Thursday morning barn report

Through my bedroom window, I am watching the sky grow pink as the sun comes up behind blue clouds.  I am on my second cup of coffee and almost ready to walk the dogs and head to the barn to milk. 

After a brief heat wave in April, we returned to spring weather in May, showers, temperatures in the sixties.  Yesterday was a stunningly beautiful spring day and I was able to extend the winter pasture in the lower grassy meadow for the goats to graze.  However, rain is predicted for today and tomorrow and through the weekend.

Ten turkey poults hatched on Mother’s Day out of the twelve that incubated for the last 28 days.  I started another batch of twelve that will hatch in early June.  The poults are at the Cornwall Community Coop for a few days as a teaser for Thanksgiving sales.   I lost one juvenile turkey so I have eight of the first batch left, five of the next, the ten that just hatched and maybe forty in my incubator and incubating at schools.  I ordered enough electric poultry fence for a quarter of an acre and will next experiment with free ranging the turkeys in that.   I hope it will confine them but some have precited they will just fly out.

On Mother’s Day weekend, I got into the vegetable garden and planted more seeds and cleaned up beds.  I ordered electric deer fencing that I will add to the existing fence to expand the garden.  Once that is up, I will put everything else in.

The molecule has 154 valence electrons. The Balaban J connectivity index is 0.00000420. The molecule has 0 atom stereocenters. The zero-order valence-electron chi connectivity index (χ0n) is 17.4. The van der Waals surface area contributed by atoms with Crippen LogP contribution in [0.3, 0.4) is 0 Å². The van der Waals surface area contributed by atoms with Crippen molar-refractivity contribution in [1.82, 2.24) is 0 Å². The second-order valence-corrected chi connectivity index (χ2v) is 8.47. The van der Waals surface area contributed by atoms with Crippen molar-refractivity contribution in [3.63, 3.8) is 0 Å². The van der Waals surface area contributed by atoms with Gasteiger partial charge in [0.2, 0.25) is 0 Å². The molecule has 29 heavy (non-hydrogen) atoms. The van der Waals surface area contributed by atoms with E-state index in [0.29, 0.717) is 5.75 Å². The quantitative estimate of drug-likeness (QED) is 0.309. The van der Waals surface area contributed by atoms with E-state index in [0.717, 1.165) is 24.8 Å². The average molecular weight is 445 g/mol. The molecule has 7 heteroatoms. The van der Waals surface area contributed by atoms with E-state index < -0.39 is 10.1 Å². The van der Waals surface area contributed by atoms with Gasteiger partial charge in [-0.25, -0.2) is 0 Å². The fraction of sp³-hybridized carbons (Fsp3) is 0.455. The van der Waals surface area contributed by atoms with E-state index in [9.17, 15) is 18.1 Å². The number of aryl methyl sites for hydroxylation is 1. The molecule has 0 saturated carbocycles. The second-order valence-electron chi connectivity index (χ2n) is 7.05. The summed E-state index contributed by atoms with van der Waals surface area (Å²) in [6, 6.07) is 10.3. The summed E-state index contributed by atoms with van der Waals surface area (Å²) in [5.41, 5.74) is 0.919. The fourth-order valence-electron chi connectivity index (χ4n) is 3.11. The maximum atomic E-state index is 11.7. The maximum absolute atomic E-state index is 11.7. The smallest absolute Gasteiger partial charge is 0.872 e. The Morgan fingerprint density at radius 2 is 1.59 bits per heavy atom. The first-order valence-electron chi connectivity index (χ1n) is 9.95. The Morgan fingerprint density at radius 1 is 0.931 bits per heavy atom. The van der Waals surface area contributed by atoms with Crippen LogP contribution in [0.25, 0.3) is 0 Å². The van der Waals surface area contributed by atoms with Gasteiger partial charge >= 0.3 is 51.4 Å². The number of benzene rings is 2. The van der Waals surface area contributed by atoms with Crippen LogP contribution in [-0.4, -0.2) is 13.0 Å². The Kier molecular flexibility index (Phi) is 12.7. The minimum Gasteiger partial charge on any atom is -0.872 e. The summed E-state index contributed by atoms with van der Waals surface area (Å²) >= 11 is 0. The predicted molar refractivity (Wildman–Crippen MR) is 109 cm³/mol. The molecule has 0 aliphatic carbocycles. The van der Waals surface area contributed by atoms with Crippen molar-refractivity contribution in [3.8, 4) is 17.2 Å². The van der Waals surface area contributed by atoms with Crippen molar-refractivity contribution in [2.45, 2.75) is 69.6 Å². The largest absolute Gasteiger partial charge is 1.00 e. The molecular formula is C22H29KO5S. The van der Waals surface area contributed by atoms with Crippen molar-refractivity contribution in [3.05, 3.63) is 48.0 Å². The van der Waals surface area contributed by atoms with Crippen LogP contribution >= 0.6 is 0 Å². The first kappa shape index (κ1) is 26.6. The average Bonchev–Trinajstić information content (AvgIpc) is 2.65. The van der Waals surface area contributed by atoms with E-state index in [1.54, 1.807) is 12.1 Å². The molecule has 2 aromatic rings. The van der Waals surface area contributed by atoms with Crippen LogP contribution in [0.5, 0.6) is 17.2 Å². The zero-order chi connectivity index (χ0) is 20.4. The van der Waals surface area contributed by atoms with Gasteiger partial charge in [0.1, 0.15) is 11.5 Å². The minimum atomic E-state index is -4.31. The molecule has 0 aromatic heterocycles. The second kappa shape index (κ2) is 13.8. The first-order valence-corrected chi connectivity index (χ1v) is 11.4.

I have about a thousand heritage tomato seedlings in pots and flats.  The coop is selling them and I will put out a table this weekend at the end of my driveway.  I have Brandywine, Mortgage Lifter, Bloody Butcher, Red Currant, Jubilee and Roma.

I still have five pregnant does.  I am hand milking six does, four of which still have their kids on them.  I am making lots of feta at this point as well as the usual chevre and farmer’s wheel cheese.  I will turn to cheddar this summer and try mozzarella as well.  I am attending a class in Vermont with Peter Dixon in June about starting an artisan cheese business.  The four bucklings will go soon.  The doelings are growing well.  I need to handle them more and am thinking of asking a young lady to come spend time with them on a weekly basis.  The thrill of baby goats has worn thin for my kids at this point.

The chicken house got mucked out and the roosting bars replaced.  The chickens are much happier with that arrangement.  I am selling eggs to the coop.

Butterhill sent home the two ducklings they hatched.  There are over a hundred duck eggs in the various schools and hatching begins starting next week.  I will have all of those ducklings that hatch coming back to the farm in June.

The turkeys are calling to me from the yard so I’d better get going.


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